A moderate climate has weather patterns that remain within reasonable limits. A place with a moderate climate is neither too hot nor too cold. Moderate climate is also characterized by moderate wind and moderate rains. The changes between summer and winter are generally moderate in the temperate, or tepid, latitudes of the globe, which lie between the tropics and the polar regions.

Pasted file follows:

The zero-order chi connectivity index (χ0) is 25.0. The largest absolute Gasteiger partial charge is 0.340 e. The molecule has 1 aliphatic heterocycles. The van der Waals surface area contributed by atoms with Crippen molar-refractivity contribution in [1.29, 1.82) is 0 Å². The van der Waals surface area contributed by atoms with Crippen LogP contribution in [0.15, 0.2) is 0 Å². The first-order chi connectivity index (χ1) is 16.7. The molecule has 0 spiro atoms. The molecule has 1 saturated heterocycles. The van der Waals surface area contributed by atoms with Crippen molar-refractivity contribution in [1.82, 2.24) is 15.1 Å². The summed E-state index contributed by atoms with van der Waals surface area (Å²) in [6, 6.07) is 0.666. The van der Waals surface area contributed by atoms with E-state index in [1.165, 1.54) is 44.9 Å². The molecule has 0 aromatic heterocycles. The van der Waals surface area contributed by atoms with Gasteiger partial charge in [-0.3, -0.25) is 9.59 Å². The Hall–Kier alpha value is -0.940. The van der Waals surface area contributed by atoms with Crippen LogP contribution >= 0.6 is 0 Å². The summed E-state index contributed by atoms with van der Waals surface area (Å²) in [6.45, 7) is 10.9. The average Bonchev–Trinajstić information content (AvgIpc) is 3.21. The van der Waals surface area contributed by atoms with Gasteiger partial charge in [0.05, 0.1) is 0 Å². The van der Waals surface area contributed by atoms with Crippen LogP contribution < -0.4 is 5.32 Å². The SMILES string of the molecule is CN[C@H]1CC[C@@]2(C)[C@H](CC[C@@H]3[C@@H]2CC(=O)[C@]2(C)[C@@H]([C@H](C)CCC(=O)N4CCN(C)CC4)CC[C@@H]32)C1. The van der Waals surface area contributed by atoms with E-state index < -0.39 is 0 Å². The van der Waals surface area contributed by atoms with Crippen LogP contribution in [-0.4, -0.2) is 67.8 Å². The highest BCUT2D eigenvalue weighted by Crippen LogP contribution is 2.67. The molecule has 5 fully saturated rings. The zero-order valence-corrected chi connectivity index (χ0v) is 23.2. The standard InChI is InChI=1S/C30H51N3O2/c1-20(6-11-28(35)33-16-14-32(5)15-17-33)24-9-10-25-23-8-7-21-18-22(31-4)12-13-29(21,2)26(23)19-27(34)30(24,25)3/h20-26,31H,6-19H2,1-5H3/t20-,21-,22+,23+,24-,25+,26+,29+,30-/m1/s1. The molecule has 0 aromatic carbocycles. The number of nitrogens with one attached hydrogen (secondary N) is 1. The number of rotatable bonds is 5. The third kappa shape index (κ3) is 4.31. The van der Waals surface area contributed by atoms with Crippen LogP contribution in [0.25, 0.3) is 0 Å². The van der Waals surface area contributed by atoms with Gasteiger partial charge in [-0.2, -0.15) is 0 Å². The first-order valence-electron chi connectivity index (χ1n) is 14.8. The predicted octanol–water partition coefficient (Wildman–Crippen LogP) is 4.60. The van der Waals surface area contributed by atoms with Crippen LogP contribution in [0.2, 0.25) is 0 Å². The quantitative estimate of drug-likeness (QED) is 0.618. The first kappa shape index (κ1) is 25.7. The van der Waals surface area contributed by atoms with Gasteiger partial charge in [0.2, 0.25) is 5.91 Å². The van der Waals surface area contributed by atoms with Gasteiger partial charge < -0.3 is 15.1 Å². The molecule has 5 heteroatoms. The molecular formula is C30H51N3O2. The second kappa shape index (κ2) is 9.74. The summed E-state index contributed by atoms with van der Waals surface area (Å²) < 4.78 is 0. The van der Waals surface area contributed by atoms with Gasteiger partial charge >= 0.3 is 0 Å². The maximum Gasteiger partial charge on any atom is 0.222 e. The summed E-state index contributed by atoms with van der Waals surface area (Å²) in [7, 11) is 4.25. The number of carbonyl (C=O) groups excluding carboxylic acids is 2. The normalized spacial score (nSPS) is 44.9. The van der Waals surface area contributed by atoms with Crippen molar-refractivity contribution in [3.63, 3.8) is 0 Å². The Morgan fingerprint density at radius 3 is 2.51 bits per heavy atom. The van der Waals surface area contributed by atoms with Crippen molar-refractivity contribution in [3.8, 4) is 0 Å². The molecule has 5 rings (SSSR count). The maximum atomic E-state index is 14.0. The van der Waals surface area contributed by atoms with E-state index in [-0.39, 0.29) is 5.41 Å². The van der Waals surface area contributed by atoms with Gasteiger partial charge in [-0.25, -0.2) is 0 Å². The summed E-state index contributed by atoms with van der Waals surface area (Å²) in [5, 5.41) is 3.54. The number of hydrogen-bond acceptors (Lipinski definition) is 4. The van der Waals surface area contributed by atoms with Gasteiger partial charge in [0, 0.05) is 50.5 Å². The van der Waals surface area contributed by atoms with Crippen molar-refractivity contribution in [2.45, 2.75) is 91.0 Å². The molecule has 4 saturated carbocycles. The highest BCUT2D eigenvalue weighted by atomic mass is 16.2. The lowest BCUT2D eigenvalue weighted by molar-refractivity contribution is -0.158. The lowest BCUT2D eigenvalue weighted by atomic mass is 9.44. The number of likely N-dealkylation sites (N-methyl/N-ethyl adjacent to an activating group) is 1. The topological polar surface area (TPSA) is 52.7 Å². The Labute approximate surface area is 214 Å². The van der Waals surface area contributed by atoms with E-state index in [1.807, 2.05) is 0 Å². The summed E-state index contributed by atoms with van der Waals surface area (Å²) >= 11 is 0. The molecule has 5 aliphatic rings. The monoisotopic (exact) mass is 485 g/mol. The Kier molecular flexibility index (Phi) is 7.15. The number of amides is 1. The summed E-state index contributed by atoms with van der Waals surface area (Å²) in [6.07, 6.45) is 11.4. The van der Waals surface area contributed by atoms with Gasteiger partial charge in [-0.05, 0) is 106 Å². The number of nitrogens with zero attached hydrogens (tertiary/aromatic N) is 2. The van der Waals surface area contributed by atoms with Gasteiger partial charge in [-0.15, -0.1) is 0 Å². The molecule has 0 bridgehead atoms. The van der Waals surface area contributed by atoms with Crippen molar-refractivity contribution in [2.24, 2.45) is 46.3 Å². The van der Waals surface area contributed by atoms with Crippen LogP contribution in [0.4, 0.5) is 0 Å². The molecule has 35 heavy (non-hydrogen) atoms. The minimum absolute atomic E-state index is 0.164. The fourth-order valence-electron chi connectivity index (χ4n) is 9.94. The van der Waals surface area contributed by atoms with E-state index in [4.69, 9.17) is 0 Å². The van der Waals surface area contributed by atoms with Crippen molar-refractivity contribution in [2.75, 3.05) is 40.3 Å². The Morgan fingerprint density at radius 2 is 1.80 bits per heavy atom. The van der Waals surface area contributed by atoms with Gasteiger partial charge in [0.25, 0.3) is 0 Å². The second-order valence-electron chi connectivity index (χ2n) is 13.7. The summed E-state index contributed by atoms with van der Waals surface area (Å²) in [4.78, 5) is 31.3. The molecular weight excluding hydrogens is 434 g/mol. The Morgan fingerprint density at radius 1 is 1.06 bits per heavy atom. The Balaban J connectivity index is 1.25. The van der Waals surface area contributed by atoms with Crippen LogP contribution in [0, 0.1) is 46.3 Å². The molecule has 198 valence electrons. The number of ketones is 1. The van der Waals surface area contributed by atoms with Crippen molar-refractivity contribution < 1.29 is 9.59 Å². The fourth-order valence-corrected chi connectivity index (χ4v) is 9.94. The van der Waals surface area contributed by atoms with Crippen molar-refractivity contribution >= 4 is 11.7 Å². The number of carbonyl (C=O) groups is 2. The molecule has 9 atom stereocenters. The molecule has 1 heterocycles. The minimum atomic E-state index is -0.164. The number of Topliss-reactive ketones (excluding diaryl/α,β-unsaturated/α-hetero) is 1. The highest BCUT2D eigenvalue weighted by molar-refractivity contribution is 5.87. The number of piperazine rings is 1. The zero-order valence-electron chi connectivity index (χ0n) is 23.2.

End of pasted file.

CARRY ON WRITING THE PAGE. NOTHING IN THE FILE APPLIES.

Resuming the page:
In some parts of the world, such as Asia and central North America, the deviations between summer and winter can be extreme because these regions are located far away from the sea, which causes them to have a continental climate. The world’s oceans are critical for heating the planet. Whereas the land and atmosphere absorb some sunlight, most of the sun’s radiation is absorbed by the ocean. The ocean, especially in the tropical waters around the equator, acts as a vast heat-retaining solar panel. The ocean currents act more like a conveyor belt, transporting warm water and precipitation from the equator toward the poles and cold water from the poles back to the tropics. In this way, currents regulate the global climate, which counteracts the uneven distribution of solar radiation reaching the earth’s surface. Regional temperatures would be more extreme without currents. It would be extremely hot at the equator and extremely cold toward the poles, rendering most parts of the earth uninhabitable.